Bread is certainly one of the most interesting foods that we eat on a regular basis. Though we consume it often (daily, for many of us), the process by which bread is made is often unknown. Perhaps one of the most fascinating aspects of bread baking is how bread actually rises, both as a dough and when it is baked.
Have you ever wondered what exactly happens that causes bread to rise while it is being baked? Perhaps you’ve been told something like, “You add this yeast thingy to the bread dough when you are mixing it and then poof!” Fully risen bread, fresh out of the oven! Yes, this is a simple version of the process, but how does the yeast make the bread rise? Maybe your dad told you there was a little wizard who lived behind the oven that made the bread rise by magic... While that certainly is a captivating theory, we can explain the actual science behind bread rising in a way that is not all that complicated or confusing.
It all comes down (or up, as the case may be) to yeast. But what is yeast? More specifically, what is active dry yeast? Active dry yeast is yeast that, once dissolved in water, will be ready for use in bread dough.
Yeast is actually a living single-cell organism that falls under the classification of fungi. To work its “magic”, yeast needs moisture, oxygen, the right temperature, and a food source. Under all of these conditions, the yeast organisms will reproduce and generate a form of alcoholic fermentation. During this fermentation process, the little yeast organisms consume sugars, and in doing so, produce alcohol and carbon dioxide.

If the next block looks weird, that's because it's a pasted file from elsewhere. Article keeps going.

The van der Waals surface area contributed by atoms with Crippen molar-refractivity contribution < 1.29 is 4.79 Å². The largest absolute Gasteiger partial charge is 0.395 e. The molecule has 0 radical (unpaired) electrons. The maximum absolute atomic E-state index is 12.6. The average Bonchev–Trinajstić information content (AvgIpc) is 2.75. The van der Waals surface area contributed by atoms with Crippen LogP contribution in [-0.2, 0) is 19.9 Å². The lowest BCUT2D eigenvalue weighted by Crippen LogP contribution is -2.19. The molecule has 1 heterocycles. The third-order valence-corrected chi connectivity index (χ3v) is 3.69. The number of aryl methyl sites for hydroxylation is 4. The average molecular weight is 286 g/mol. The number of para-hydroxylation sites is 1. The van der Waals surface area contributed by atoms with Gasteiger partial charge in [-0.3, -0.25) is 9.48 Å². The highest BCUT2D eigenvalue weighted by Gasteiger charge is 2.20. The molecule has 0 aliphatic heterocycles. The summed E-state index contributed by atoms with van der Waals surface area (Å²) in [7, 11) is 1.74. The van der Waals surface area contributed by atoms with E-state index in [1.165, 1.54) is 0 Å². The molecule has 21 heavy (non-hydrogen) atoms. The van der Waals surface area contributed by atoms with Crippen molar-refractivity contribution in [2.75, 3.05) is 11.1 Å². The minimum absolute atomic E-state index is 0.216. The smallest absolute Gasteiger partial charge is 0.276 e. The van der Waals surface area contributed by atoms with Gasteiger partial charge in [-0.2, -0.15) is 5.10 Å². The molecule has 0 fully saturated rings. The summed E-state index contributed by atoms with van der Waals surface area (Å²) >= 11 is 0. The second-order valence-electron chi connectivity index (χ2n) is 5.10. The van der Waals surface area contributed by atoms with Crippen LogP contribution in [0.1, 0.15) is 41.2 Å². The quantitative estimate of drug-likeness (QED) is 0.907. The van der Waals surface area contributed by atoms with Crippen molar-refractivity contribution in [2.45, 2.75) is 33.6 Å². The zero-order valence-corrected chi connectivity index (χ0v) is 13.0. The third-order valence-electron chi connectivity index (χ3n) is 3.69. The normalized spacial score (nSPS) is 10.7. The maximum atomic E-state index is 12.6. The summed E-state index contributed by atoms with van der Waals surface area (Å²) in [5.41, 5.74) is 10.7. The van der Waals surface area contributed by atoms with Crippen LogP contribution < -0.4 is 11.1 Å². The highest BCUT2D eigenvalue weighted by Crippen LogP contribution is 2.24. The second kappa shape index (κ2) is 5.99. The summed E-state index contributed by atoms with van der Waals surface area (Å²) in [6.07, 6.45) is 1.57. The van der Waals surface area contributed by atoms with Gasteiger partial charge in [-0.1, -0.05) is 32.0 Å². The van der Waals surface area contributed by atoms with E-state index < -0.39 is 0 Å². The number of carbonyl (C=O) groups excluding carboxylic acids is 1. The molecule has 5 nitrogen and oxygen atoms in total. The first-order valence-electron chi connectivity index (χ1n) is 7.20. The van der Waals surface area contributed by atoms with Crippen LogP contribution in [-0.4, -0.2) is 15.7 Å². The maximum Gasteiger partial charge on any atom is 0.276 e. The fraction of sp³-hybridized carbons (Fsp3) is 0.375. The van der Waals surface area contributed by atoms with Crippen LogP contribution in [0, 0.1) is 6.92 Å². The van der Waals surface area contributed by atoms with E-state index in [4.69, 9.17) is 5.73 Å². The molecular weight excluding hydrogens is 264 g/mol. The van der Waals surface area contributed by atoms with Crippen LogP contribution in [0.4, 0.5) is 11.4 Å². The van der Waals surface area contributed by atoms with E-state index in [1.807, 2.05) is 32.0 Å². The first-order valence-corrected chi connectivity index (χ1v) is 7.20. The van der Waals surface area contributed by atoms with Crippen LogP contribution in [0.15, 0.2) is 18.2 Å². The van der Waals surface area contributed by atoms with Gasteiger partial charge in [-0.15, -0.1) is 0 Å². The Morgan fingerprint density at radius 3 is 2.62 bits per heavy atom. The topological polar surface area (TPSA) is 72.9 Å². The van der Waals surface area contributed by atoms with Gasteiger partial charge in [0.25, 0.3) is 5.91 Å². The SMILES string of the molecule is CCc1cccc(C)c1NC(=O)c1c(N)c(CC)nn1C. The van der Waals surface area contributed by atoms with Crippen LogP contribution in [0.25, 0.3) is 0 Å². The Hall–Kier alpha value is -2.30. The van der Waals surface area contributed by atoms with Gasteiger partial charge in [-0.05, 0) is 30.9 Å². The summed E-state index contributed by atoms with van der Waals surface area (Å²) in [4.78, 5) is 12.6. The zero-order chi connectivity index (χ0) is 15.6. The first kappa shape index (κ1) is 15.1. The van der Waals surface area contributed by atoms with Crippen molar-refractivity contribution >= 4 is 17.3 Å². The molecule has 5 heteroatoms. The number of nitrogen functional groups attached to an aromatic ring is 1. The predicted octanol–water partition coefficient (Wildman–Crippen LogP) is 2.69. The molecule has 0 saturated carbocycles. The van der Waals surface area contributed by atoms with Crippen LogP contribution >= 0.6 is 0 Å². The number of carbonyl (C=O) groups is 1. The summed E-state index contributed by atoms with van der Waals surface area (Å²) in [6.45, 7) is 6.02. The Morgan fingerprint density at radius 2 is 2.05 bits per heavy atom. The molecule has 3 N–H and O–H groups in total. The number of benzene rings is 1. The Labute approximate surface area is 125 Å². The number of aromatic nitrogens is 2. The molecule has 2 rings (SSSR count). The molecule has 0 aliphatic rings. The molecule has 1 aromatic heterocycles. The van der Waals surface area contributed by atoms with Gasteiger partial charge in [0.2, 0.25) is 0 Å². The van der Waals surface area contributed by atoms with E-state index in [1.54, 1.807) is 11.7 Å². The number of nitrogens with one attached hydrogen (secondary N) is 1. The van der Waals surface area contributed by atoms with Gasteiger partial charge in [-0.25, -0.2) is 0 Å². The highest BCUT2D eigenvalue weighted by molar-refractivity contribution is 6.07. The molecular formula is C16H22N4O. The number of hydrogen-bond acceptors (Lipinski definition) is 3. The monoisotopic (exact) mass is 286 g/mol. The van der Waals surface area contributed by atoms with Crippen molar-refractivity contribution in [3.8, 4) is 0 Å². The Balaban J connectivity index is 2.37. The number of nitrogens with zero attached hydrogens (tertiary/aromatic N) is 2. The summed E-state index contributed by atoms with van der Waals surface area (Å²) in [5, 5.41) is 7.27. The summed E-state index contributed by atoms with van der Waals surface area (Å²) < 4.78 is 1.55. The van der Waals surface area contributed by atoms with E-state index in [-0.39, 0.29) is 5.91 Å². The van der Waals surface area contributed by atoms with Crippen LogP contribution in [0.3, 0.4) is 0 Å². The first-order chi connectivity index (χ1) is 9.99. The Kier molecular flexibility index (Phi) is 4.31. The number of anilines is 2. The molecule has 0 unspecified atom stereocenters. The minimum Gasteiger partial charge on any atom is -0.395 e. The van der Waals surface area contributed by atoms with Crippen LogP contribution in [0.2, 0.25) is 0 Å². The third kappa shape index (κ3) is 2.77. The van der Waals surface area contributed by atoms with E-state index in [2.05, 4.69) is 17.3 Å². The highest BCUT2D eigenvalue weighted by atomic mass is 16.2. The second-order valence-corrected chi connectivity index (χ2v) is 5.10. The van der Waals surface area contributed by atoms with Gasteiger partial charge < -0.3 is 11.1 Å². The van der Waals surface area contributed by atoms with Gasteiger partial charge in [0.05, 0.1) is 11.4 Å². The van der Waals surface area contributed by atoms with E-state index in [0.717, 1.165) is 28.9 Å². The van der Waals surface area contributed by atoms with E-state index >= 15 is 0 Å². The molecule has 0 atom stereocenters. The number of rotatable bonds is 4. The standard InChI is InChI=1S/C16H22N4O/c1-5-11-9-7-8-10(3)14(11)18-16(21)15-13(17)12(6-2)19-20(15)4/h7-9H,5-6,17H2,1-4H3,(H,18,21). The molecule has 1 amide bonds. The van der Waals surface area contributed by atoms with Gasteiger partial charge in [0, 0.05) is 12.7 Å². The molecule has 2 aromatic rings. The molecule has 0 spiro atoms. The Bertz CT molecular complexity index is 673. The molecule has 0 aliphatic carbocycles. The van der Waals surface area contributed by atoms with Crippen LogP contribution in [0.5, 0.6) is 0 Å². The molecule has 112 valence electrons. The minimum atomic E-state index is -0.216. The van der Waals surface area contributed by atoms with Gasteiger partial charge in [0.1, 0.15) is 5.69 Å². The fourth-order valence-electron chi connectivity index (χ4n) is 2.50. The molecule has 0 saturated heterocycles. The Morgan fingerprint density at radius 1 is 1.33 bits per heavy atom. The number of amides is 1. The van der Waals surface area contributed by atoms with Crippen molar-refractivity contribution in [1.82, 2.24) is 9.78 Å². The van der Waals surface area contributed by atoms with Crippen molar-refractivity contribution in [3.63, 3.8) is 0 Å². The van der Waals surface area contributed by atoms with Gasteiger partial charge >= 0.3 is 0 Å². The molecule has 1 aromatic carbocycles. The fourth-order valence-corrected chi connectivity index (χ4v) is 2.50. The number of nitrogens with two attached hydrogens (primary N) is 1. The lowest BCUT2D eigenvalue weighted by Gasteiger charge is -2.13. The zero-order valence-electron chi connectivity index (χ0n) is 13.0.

Let’s break the process down even further. First of all, bread dough is a perfect place for yeast to do its thing, and yeast actually starts its work even before the dough is baked. Bread dough kept in a warm place already has water in it, has oxygen in and around it, and is at the right temperature for yeast to work.
Here are the steps that occur when yeast is mixed into bread dough:
- Bread dough has starch in it. When yeast is introduced to bread dough, these starches convert into sugars by amylase enzymes (enzymes that convert starch and glycogen into simple sugars).
- Yeast activating in dough is basically a process of fermentation, with the second step being that yeast consumes the sugars in the bread dough that used to be starches not long ago.
- Once consumed, the yeast ferments the sugar, which results in an release of carbon dioxide (CO2) and alcohol.
- The released CO2 has nowhere to go, as it is trapped inside the bread dough. As it tries to escape, it becomes stuck in the gluten network of the dough itself.
- Now for the last part—yes, you guessed it—this attempt of the CO2 trying to escape is what expands the dough and causes it to rise!
During the baking of the bread, the alcohol evaporates, so there is none left over in the finished loaf. But what is left over is a beautifully baked loaf that, through the above process, and with the crucial help of yeast, has risen to perfection.
At 20 Shekels Bread we have the best tasting and healthiest bread available. Come by our location at 1877 Drew Street, Clearwater, Florida to try some for yourself!